Axe Restoration Project: Part 4, Surface Treatment
In our last installment we had just finished cleaning 3 different axe heads in vinegar and had assessed their individual pros and cons. Of that group of 3 we decided to move forward with the Jersey head. This head was in need of a very aggressive surface treatment in order to remove pitting in the steel as a result of rust. We’ll basically be removing a layer of steel from the entire head and exposing clean new steel beneath.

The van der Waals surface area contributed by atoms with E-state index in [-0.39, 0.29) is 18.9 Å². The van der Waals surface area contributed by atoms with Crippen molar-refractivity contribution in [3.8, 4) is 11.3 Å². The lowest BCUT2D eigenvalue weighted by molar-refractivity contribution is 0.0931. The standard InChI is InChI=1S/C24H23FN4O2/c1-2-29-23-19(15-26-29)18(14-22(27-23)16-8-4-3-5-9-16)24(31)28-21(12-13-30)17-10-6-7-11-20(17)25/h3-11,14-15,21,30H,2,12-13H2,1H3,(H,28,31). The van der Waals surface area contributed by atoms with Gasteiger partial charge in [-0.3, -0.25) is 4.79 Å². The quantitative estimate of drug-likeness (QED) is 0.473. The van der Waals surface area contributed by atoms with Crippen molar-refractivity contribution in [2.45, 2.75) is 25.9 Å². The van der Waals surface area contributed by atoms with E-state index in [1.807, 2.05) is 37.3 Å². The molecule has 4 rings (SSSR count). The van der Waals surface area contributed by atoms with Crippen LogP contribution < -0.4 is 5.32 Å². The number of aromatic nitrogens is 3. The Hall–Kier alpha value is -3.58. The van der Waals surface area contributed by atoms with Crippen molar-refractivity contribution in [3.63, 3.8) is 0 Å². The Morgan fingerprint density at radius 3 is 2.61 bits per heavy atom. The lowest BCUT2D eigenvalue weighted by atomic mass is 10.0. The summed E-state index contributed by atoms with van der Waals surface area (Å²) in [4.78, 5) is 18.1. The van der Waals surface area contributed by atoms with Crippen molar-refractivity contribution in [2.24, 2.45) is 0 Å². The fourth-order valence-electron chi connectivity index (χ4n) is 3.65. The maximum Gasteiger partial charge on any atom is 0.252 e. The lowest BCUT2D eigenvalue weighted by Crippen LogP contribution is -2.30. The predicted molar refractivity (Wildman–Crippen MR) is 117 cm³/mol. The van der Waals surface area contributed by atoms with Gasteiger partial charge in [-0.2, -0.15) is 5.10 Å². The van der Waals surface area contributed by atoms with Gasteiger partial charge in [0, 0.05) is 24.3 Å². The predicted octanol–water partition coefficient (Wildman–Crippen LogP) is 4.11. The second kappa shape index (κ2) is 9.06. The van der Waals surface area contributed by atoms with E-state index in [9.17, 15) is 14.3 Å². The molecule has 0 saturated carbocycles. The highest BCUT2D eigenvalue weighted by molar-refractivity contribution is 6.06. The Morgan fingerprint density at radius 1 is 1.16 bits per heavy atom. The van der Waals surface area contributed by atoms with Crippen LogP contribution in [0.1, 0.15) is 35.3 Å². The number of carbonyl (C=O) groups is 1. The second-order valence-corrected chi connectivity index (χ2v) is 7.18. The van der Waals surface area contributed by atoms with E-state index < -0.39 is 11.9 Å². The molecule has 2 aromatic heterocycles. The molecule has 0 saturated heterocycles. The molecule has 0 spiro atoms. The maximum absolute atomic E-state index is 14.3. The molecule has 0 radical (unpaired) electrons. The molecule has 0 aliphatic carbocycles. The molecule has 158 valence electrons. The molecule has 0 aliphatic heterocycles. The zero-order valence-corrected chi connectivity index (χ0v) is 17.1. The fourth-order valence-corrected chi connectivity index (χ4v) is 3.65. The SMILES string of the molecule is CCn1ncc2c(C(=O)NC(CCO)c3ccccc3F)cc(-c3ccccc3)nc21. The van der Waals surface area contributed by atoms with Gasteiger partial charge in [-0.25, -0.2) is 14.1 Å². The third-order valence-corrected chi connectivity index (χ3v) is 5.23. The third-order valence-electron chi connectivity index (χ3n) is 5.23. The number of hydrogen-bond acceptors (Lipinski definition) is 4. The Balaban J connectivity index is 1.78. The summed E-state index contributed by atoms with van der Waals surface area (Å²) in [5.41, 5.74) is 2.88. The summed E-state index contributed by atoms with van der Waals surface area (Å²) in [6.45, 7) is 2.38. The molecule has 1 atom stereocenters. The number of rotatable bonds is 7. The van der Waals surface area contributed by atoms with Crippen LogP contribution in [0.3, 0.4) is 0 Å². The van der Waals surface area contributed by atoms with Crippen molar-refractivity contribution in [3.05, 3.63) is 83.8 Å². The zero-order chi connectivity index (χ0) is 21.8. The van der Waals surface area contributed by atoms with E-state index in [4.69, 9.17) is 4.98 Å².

We begin by sanding down the entire head using a disc sander and 100 grit sandpaper discs. This is a relatively laborious task as a good portion of the head needed the removal of up to a millimeter of steel. Fig. a shows the the head about a quarter of the way through the first sanding process. It should be noted that we find sanding preferable to grinding. Grinding wheels tend to remove too much material too quickly. They also heat up faster and hotter than sanding discs and belt sanders. This excessive heat can damage the temper of the steel, especially where the steel is thin at the bit edge. In fig. b the head has been completely sanded using 100 grit. From there the sanding grits get progressively finer, from 100 to 120 to 200. After 200 we switch to hand-sanding using 220 grit, then 320, then 400, and finally steel wool. Fig c. shows progress after hand sanding to 320 grit. As I said before this is a rather aggressive and time-intensive treatment, but the results are worth it. It’s possible to continue sanding and polishing until the steel shines like a mirror, although we think this is a bit excessive. You’ll notice in fig. c that the edge of the bit has been left unsanded and some pitting is still visible. This is because in this particular case the bit does not need any reshaping, just a good sharpening, and we prefer to tackle that job with our sharpening tools. In the case of badly misshapen bits it would make sense to use a sander to reshape the bit edge. In extreme cases a grinder might be used but only slowly, carefully, and with a frequent dip in a pail of water to keep the edge cool.